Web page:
An art exhibit in Pigtown shows portraits created by three artists of eight women sex workers in an attempt to humanize them. (Amy Davis, Baltimore Sun video)
To truly reform Baltimore's justice system and protect black communities from systematic persecution and criminalization, Baltimore State's Attorney Marilyn Mosby must refuse to prosecute all non-violent, low-level offenses that unnecessarily clog the courts — not just the marijuana possession cases.
Next on her list, specifically, should be dropping the prosecution of sex workers — one of the most pushed aside, uncomfortable and least examined topics in Baltimore City.
Prostitution is one of the most disproportionately enforced low level offenses in Baltimore City. It systematically criminalizes street sex workers, who are often women of color, transgender or immigrants and who are more likely than other groups to be victims of violent crimes, such as rape. They are constantly subjected to police harassment and incarcerated at a much higher rate than other groups of low level offenders.
Baltimore State's Attorney Marilyn Mosby holds a Court in the Community event on Rethinking Marijuana Prosecutions on Wednesday night at Baltimore City Community College. (Kim Hairston, Baltimore Sun video)
In an effort to bandage the problem, Baltimore City officials sought to offer programs to those charged with low level drug offenses and prostitution, alike. However, such programs are rarely offered in lieu prosecution to sex workers. More often, such programs are mandated as a condition of probation and only offered after the accused has been booked, charged and criminalized.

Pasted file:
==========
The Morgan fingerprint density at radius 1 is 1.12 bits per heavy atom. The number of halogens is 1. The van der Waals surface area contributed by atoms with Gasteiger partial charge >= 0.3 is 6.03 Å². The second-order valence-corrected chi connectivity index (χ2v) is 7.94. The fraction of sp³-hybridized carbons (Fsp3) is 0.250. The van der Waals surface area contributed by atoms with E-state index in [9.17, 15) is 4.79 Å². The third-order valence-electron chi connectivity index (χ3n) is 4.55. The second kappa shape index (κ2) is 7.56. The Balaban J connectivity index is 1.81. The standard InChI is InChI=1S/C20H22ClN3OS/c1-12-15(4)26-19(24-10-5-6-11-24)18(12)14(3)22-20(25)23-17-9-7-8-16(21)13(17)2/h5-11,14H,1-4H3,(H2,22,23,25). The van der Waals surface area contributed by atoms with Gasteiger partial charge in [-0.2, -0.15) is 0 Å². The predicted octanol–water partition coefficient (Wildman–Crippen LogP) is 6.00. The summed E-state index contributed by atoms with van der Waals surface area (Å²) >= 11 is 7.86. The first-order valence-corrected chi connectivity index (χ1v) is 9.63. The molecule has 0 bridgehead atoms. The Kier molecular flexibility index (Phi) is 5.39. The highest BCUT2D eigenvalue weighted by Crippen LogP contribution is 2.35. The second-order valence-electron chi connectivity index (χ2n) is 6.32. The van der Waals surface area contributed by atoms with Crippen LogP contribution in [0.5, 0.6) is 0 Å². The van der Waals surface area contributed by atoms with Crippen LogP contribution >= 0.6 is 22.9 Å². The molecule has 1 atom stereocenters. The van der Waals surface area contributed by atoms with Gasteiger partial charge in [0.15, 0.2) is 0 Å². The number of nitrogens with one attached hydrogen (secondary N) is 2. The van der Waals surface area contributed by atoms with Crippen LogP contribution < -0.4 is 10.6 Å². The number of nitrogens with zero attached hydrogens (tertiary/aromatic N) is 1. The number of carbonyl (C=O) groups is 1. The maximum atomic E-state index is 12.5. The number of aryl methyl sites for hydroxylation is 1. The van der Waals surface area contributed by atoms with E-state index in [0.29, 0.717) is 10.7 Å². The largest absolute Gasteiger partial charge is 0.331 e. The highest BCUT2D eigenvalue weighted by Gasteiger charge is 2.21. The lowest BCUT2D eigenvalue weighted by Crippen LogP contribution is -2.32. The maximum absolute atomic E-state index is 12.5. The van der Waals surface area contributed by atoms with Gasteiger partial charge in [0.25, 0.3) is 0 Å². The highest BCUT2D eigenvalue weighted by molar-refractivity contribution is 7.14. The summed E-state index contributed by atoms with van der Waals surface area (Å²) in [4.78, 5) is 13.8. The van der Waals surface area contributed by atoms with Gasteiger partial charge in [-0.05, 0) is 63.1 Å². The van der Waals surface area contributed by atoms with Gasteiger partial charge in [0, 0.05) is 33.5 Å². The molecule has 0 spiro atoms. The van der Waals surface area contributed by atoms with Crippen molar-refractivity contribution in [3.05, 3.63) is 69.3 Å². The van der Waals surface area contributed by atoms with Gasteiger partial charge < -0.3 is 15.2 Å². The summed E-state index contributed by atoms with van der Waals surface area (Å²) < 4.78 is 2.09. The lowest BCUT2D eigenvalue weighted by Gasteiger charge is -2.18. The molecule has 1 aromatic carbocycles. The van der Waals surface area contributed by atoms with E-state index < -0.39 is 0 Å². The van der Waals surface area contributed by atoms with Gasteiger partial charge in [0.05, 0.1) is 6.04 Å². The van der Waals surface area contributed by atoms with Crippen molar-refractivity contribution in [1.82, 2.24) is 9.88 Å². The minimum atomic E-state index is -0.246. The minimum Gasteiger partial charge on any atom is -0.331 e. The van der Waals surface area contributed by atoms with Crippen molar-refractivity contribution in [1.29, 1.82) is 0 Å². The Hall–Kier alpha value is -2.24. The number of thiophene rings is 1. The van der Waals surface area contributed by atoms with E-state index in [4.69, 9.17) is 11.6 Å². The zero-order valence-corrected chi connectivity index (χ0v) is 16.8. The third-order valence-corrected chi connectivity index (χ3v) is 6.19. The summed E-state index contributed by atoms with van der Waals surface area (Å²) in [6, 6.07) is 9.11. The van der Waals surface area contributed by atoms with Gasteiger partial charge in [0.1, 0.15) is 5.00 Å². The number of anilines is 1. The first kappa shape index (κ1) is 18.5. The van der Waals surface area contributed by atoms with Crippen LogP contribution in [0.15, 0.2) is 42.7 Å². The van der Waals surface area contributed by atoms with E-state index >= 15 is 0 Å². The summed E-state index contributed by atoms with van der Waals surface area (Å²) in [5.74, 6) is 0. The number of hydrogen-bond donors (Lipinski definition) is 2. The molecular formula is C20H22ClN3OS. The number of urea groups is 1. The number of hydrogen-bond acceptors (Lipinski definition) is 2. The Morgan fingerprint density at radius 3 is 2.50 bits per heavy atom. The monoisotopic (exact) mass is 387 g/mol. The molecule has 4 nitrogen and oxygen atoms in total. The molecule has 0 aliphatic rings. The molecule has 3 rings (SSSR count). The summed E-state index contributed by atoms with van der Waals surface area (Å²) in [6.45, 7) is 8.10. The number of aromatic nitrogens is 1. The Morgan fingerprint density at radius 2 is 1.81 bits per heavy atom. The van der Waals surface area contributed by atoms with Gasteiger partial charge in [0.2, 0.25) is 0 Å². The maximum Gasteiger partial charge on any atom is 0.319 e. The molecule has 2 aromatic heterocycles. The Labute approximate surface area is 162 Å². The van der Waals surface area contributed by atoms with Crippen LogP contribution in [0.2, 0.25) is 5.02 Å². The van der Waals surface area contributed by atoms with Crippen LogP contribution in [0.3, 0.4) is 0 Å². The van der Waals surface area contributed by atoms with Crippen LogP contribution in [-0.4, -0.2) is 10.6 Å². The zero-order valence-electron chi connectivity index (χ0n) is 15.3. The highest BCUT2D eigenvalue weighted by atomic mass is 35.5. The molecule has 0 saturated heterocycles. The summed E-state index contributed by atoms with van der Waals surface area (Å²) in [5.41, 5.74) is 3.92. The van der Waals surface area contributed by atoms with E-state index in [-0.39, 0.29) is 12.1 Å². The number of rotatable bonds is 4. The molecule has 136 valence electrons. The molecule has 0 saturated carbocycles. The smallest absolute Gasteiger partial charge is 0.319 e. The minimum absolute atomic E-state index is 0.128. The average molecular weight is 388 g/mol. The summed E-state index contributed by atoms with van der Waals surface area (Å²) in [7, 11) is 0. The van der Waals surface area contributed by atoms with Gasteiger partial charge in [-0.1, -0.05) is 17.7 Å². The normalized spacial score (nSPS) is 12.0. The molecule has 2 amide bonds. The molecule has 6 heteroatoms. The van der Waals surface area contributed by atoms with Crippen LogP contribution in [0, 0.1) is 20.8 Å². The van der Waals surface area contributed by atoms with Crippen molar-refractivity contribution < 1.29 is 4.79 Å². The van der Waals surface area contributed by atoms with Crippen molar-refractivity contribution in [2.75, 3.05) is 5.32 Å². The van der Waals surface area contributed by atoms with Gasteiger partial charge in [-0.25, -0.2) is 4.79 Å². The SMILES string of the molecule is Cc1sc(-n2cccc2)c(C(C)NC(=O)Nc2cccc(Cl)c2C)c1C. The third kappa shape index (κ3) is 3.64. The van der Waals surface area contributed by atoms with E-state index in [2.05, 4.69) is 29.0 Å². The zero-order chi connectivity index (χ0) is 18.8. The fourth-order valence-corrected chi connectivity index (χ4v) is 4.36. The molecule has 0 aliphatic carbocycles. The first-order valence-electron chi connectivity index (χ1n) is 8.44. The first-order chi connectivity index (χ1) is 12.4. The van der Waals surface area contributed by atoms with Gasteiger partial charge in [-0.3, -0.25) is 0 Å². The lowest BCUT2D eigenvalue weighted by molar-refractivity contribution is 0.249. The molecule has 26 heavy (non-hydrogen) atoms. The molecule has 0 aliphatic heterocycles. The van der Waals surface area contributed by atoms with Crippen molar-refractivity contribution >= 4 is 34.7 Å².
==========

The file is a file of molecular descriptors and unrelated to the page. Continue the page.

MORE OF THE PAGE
Continuing to prosecute sex workers only perpetuates the fear and growing disconnect between black poor communities and law enforcement agencies. Ms. Mosby is correct in her belief that the prosecution of individuals for possession of marijuana is a "vast and ongoing moral failure," but so is the continued prosecution of sex workers.
One cannot expect sex workers, who are inherently victims themselves, to seek refuge within an agency that hangs incarceration and convictions over their heads. There is no moral value in prosecuting the very people whom the law is designed to protect.
If Ms. Mosby is truly as committed to rehabilitation and restoration as she outlined in her recent white paper regarding marijuana prosecution, her office also must consider an alternative to prosecuting sex workers. The resources spent on prosecuting sex workers should be redirected to long-term, sustainable services.
According to one study, a majority of sex workers in the U.S. report wanting to leave street work but feeling unable to do so because of a lack of money and food. In Baltimore City, the majority of prostitution cases involve women in need of drug treatment, mental health services, housing and child care. Based on my experience from working as a public defender here in the city, sex workers are desperate for long-term resources available to escape the realities of poverty, unemployment and victimization. But the fear of prosecution and collateral consequences often prevents workers from seeking help.
Providing long-term services instead of prosecution could also lead to a significant reduction in violent crimes in Baltimore City. Research published in the Review of Economic Studies found that when prostitution was decriminalized in Rhode Island, sexual violence fell by 30 percent, and the state saw an improvement in public health outcomes. If Ms. Mosby's office refuses to enforce prostitution laws, the legislature could be forced to take a serious look at the possible benefits of decriminalization.
While Maryland is no Rhode Island, what do we have to lose by giving it a shot?